The same two reasons why anything is what it is in this world: money and power.
Part II of the national media reaction to the notice of allegations from the NCAA regarding UNC's football team is "how can UNC justify having Butch Davis remain as head football coach?" The answer is simple: nowhere in the entire 42-page NOA is Butch Davis' name mentioned, so other than being at the helm while the Titanic hit the iceberg, he escapes culpability.
That then raises the question of "isn't that enough", and from a contractual standpoint, it is probably not. Davis is under contract to be UNC's football coach through the 2014 season. His contract does provide for termination with cause under the following provisions:
a violation by COACH, or knowing participation in a violation by COACH, or a violation by the assistant coaches under COACH'S supervision of which COACH had reason to know, should have known through the exercise of reasonable diligence in the exercise of his duties under this Agreement, or which COACH condoned, of a major NCAA regulation or bylaw, or of a major ACC regulation or bylaw, or of a policy of or applicable to UNIVERSITY...
a violation by Football Program staff members (other than assistant coaches) or by student-athletes under COACH'S supervision, of which COACH had reason to know or which COACH condoned, of a major NCAA regulation or bylaw, or of a major ACC regulation or bylaw, or of a policy of or applicable to UNIVERSITY...
On the surface, it seems like a slam dunk that UNC would be well within its rights to fire Davis under those clauses. The only problem is that UNC is mounting the "rogue tutor", "rogue player", and "rogue coach" defenses to the NCAA, positions supported by the absence of any mention of Davis in the NOA. UNC can't claim Davis didn't know anything to the NCAA then turn around and fire him with cause because these things happened on his watch.
That means if UNC wanted to fire Davis just to wash their hands of him, they would have to pay. Davis' contract calls for a buyout equal to $275K plus the base salary for each season left (4 times $315K) plus deferred and other compensation. That's $1.5 million base dollars before you start getting into the millions in deferred compensation he would be owed. I'm sure an exit would be negotiated, but the starting point of a buyout would probably be in the $2-2.5 million range. That's mighty pricey for a program in the middle of a $70 million stadium expansion, even for a school with deep pockets like UNC.
The other factor keeping Butch in place is his support among the powers that be at UNC, and I don't mean simply Holden Thorp and Dick Baddour. People have wondered how Thorp and Baddour could so openly support Davis, and the answer lies in the fact that much of Davis' true support lies above their pay grade. UNC insiders have said that the seat of that support is in UNC Board of Trustees chairman Bob Winston, who is rumored to have engineered the selection of Davis as football coach in 2006.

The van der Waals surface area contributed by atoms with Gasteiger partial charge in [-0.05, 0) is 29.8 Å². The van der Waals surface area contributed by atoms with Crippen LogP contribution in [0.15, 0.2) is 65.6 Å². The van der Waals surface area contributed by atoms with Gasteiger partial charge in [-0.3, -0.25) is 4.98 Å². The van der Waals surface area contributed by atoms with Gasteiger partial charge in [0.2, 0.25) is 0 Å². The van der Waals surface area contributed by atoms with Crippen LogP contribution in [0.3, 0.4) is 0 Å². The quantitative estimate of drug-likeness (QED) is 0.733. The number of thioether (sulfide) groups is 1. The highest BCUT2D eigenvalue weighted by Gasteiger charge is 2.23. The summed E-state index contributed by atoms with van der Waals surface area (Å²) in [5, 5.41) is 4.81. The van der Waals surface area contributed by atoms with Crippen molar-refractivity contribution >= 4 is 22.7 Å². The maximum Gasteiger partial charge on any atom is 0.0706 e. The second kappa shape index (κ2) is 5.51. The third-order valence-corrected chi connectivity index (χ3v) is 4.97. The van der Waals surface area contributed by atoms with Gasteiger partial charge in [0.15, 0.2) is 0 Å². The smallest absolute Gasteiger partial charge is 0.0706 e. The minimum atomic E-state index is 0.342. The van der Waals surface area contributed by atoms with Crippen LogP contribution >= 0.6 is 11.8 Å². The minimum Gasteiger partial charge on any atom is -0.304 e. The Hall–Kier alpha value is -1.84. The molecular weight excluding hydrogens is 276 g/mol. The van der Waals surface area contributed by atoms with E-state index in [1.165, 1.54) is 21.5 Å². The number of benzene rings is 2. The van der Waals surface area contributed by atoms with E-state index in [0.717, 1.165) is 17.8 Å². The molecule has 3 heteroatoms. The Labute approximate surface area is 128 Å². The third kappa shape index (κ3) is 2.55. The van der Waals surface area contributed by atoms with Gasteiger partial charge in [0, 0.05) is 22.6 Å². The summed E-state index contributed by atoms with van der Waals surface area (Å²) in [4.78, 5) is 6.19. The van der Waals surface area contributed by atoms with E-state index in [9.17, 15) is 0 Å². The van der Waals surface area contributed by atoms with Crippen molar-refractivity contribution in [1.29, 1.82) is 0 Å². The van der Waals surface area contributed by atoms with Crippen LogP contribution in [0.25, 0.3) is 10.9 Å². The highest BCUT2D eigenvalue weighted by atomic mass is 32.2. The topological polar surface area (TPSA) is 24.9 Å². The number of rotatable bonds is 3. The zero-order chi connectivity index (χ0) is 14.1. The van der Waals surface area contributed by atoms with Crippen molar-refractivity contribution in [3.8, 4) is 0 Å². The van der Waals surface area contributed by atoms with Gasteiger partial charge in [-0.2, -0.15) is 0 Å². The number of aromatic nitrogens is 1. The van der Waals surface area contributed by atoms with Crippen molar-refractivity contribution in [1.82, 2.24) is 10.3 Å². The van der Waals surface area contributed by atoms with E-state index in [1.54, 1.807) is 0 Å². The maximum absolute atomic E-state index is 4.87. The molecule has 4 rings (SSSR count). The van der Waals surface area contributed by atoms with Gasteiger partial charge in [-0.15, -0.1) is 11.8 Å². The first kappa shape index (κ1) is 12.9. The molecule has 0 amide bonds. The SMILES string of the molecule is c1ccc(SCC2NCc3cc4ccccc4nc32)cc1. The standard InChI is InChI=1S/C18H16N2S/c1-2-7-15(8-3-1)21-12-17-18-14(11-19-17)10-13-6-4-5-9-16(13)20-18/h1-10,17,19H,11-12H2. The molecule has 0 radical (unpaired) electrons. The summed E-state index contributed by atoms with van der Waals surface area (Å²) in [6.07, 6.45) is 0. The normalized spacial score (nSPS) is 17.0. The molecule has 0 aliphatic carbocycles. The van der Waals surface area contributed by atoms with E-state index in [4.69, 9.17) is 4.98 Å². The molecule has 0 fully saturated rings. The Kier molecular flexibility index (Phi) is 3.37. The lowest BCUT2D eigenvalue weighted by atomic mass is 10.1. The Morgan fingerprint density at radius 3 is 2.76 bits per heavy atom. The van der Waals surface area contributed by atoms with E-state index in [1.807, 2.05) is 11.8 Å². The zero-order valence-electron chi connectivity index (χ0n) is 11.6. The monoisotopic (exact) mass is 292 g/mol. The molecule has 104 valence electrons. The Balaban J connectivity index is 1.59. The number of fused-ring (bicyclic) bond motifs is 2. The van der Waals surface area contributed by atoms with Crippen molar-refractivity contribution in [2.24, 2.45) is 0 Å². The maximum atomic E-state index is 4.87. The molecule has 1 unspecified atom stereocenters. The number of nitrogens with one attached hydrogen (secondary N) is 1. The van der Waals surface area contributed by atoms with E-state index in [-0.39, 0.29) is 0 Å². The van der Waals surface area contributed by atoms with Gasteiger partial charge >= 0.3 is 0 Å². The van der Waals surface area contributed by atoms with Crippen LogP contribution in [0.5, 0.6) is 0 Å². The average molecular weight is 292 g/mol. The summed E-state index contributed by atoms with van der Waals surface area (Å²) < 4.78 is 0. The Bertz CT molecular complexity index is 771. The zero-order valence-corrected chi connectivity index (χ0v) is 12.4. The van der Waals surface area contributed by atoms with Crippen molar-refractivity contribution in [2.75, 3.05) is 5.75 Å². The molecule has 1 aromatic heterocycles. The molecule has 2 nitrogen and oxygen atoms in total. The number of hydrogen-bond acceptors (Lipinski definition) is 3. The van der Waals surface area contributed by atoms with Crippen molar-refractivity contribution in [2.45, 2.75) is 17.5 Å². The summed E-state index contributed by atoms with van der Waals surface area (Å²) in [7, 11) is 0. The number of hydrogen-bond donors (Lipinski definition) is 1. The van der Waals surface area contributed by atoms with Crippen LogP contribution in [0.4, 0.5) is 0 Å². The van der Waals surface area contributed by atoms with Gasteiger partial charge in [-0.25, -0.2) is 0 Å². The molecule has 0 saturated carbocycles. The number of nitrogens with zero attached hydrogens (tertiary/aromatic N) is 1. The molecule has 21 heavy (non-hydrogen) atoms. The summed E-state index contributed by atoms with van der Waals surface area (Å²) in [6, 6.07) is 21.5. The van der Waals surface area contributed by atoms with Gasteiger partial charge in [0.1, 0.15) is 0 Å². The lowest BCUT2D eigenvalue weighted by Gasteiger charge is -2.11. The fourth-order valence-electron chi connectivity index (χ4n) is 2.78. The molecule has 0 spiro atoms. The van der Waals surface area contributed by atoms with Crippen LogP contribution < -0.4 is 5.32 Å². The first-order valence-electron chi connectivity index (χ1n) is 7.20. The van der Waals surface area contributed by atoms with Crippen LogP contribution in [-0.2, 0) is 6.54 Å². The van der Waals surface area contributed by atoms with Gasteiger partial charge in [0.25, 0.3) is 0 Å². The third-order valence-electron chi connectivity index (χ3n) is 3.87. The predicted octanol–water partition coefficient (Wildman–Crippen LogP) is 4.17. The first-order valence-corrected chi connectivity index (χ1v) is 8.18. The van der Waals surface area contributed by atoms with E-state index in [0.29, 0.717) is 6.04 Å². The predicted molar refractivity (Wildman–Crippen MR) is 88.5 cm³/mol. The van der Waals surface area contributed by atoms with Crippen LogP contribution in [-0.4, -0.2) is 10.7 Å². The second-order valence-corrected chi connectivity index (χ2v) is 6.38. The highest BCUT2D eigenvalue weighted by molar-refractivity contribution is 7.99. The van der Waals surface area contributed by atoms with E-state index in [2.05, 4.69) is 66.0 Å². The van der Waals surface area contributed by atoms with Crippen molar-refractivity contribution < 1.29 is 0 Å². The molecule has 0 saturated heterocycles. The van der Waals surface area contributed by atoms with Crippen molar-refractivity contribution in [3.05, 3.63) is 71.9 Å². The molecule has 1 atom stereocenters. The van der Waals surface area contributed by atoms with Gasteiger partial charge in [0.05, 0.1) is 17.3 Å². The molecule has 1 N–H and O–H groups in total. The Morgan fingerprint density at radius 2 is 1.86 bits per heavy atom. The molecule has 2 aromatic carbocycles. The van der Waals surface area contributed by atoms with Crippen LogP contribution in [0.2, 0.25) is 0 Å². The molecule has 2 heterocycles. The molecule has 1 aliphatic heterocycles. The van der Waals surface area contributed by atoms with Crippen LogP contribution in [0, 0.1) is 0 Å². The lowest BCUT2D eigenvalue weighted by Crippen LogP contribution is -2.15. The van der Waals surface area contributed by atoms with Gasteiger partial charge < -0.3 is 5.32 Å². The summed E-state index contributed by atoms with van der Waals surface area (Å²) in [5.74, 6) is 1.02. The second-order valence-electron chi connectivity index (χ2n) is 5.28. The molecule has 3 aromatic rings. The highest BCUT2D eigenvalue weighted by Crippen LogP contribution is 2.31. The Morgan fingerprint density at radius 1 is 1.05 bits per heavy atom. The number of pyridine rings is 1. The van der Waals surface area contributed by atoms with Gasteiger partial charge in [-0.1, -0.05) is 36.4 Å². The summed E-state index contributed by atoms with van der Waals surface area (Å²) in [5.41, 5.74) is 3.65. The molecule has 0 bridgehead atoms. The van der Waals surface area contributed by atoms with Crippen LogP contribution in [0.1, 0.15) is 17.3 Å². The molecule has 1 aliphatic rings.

Similarly, despite the NCAA unpleasantness, Davis appears to continue to have the support of big money donors, many of whom would be asked to step up if Davis had to be bought out. This is not to say that there are some big-timers who are disgusted with him and the whole football mess, and some of them have withdrawn their support of the Blue Zone project. But he fact that Davis was not directly implicated in the NCAA allegations does not seem to have moved the needle much in either direction in regards to Butch's standing with the powers that be. Those who didn't like him still don't, and those that support him still do.
(It is important to note here that I am basing the last paragraph on anecdotal evidence and not anything concrete - just a sense of the meeting, as the Quakers say)
So in the absence of any truly actionable offenses by Davis that would trigger his immediate dismissal and any groundswell of dissatisfaction among those who make the decisions and pay the bills, Davis remains almost by default. Even if Holden Thorp and Dick Baddour hate Davis as much as the NCAA hates Chris Hawkins and want to fire him every day, without those two things, there's not much they can do. And if Davis is going to have to stay, then at least publicly they will offer support.
There is still a long way to go before this thing is finally put to rest, however. The penalty phase is yet to come, and in a sense the allegations remain surreal until there is an actual price to pay. In addition, UNC football will be under intense scrutiny both on and off the field this season, and Davis' reservoir of good will is long since dried up and his margin of error is nil. If Davis continues to play the role of Captain Hazelwood while the Exxon Valdez runs aground again either on or off the field, this situation could change rapidly.